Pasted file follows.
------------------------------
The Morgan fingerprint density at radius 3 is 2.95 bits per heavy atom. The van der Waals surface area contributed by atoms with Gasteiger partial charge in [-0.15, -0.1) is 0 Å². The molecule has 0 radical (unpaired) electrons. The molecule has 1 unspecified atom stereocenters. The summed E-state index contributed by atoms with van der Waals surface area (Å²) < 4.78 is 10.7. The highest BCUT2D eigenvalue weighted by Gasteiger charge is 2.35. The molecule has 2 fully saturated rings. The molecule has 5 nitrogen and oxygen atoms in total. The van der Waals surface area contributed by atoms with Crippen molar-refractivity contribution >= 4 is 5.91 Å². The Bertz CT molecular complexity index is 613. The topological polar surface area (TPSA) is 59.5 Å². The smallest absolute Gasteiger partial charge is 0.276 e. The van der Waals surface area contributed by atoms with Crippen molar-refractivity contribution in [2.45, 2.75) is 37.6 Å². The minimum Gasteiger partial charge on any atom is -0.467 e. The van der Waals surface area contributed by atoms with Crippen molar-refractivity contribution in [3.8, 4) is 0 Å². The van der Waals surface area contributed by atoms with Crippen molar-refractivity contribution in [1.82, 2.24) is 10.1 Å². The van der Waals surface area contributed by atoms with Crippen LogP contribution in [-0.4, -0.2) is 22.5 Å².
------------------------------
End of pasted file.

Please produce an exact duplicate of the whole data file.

The Morgan fingerprint density at radius 3 is 2.95 bits per heavy atom. The van der Waals surface area contributed by atoms with Gasteiger partial charge in [-0.15, -0.1) is 0 Å². The molecule has 0 radical (unpaired) electrons. The molecule has 1 unspecified atom stereocenters. The summed E-state index contributed by atoms with van der Waals surface area (Å²) < 4.78 is 10.7. The highest BCUT2D eigenvalue weighted by Gasteiger charge is 2.35. The molecule has 2 fully saturated rings. The molecule has 5 nitrogen and oxygen atoms in total. The van der Waals surface area contributed by atoms with Crippen molar-refractivity contribution >= 4 is 5.91 Å². The Bertz CT molecular complexity index is 613. The topological polar surface area (TPSA) is 59.5 Å². The smallest absolute Gasteiger partial charge is 0.276 e. The van der Waals surface area contributed by atoms with Crippen molar-refractivity contribution in [2.45, 2.75) is 37.6 Å². The minimum Gasteiger partial charge on any atom is -0.467 e. The van der Waals surface area contributed by atoms with Crippen molar-refractivity contribution in [3.8, 4) is 0 Å². The van der Waals surface area contributed by atoms with Crippen molar-refractivity contribution in [1.82, 2.24) is 10.1 Å². The van der Waals surface area contributed by atoms with Crippen LogP contribution in [-0.4, -0.2) is 22.5 Å².